Dementia Journeys: Towards Better End of Life Dementia Care

A powerful and thought provoking new exhibition at Science Gallery London
Dementia Journeys: Towards Better End of Life Dementia Care picture

Dementia Journeys: Towards Better End of Life Dementia Care, a new exhibition at Science Gallery London, powerfully presents the stories of people who have cared for loved ones dying with dementia, alongside Empowering Better End of-Life Dementia Care (EMBED-Care) research findings, to highlight the ways in which palliative care for people with dementia could – and should - be improved.

Through portraits, cartoons and poetry, Dementia Journeys paints a picture of the experiences of three women – Tia, Fran and Keiko. Tia cared for her Nan, Cherry, until the end of her life, Fran cared for both of her parents, Bob and Pat, who were diagnosed around the same time and died fourteen months apart, and Keiko continues to care for Javed, her husband of 46 years, who remains mobile but is no longer able to speak or smile.

By bringing these women’s lived experiences together with research insights and artistic interventions, Dementia Journeys highlights the complexity of needs experienced by people with dementia, and the significant and difficult role carers play to ensure comfort and dignity for people dying with dementia. The exhibition will also invite visitors to consider their own wishes and priorities regarding end-of life care and our collective hopes for people living and dying with dementia.

The concept for Dementia Journeys emerged from Empowering Better End of-Life Dementia Care (EMBED-Care) – a 6-year research programme, the largest funded of its kind, jointly led by Professor Liz Sampson at University College London and Professor Catherine Evans at the Cicely Saunders Institute at King’s College London. It has brought together clinicians, researchers, policy makers, patients, and families to catalyse a step-change in palliative care for people with dementia. The aim of Dementia Journeys is to spark public discussions around dying with dementia, and engage millions of people in the conversation, by combining art, science and lived experience.

Artistic Collaborations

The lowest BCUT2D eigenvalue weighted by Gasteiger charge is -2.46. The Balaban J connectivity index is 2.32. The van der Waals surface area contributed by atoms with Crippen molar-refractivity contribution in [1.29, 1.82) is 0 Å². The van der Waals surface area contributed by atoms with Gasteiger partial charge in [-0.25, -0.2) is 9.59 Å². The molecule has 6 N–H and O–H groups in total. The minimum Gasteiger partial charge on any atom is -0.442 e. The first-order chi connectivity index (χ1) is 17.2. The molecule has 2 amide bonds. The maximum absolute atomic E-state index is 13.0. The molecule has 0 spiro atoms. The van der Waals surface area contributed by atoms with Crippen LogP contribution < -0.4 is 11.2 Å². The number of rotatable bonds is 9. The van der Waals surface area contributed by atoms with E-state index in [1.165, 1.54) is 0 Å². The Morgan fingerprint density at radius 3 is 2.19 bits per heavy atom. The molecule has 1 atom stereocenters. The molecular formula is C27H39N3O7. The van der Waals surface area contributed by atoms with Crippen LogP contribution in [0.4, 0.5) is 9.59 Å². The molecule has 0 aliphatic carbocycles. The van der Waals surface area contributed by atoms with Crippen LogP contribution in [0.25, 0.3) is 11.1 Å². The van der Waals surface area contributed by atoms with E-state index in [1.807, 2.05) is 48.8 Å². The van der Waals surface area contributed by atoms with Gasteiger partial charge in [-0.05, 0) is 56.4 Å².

Former Creative Director of the ground-breaking and international award-winning SICK! Festival, and Founding Creative Director of We Live Here, Tim Harrison, has curated Dementia Journeys, working with King's College London Professor Katherine Sleeman (EMBED-Care’s public and policy engagement lead), photographer Allie Crewe, graphic novelist Ian Williams, poet Lousie Wallwein and the team at King’s Culture, the university’s knowledge exchange institute for creative and cultural engagement.
Twice British Journal of Photography Portrait of Britain award-winner Allie Crewe, who is currently caring for a parent experiencing dementia, met with each participant to discuss their experiences and produce stunning portrait photography, revealing the person behind the label of ‘carer.’

Graphic Novelist and Doctor Ian Williams worked alongside participants to sketch their stories into large-scale cartoon strips for display within the exhibition. Each cartoon reveals more about the people they cared and care for, the impact dementia has had upon their way of life and their reflections on care provision and grief.

Poet, playwright, and performer Louise Wallwein delivered a poetry workshop with five carers of people with dementia, including Tia, Fran, and Keiko, to co-create a manifesto for end-of-life dementia care. The lines of poetry that form the manifesto run throughout the exhibition, alongside the EMBED-Care research outcomes.
In the final room of the exhibition, visitors to Dementia Journeys will be able to play a card game to explore their wishes and priorities around end-of-life care and will be invited to join a conversation about end-of-life care.

Dementia and EMBED-Care
Dementia is the most common cause of death in the UK. By 2040 it is estimated that annually 220,000 people will die with dementia, with many experiencing distressing symptoms like pain and agitation. Access to good care for people with dementia towards end of life is highly unequal.

Professor Katherine Sleeman, EMBED-Care’s public and policy engagement lead said; ‘Both death and dementia are taboo subjects in our society. And yet, dementia is the leading cause of death, and the number of people dying with dementia is anticipated to increase several times over the next decades.
Palliative care can improve physical comfort as well as psychological, spiritual, and social concerns for people with dementia. But only half of the public know that palliative care is relevant for people with dementia.

This exhibition shines a light on caring for someone with dementia near the end of life. Shown through the eyes of three inspirational – but ordinary – women, we want our exhibition to spark conversations about the importance of good care towards the end of life and generate a groundswell of public support for improving dementia care.’

Professor Liz Sampson, EMBED-Care’s principal investigator said; ‘Many of us will experience dementia, either in close relatives, friends, or even ourselves one day. For the last 6 years we have been researching new ways to improve care for people with dementia as this progresses.

We hope this exhibition illuminates how families and friends provide most of this care, the reality, the challenges, but also some of the more affirmative experiences they have had. This is an emotive topic, but we have collaborated with carers, people with dementia and artists to bring this important issue to life.’

Dementia Journeys: Towards Better End of Life Dementia Care
Free, Wed-Sat. Until 22 June 2024
Science Gallery London, Great Maze Pond, London, SE1 9GU.
Closest Tube, London Bridge.
Exhibition Link

Published Apr 11, 2024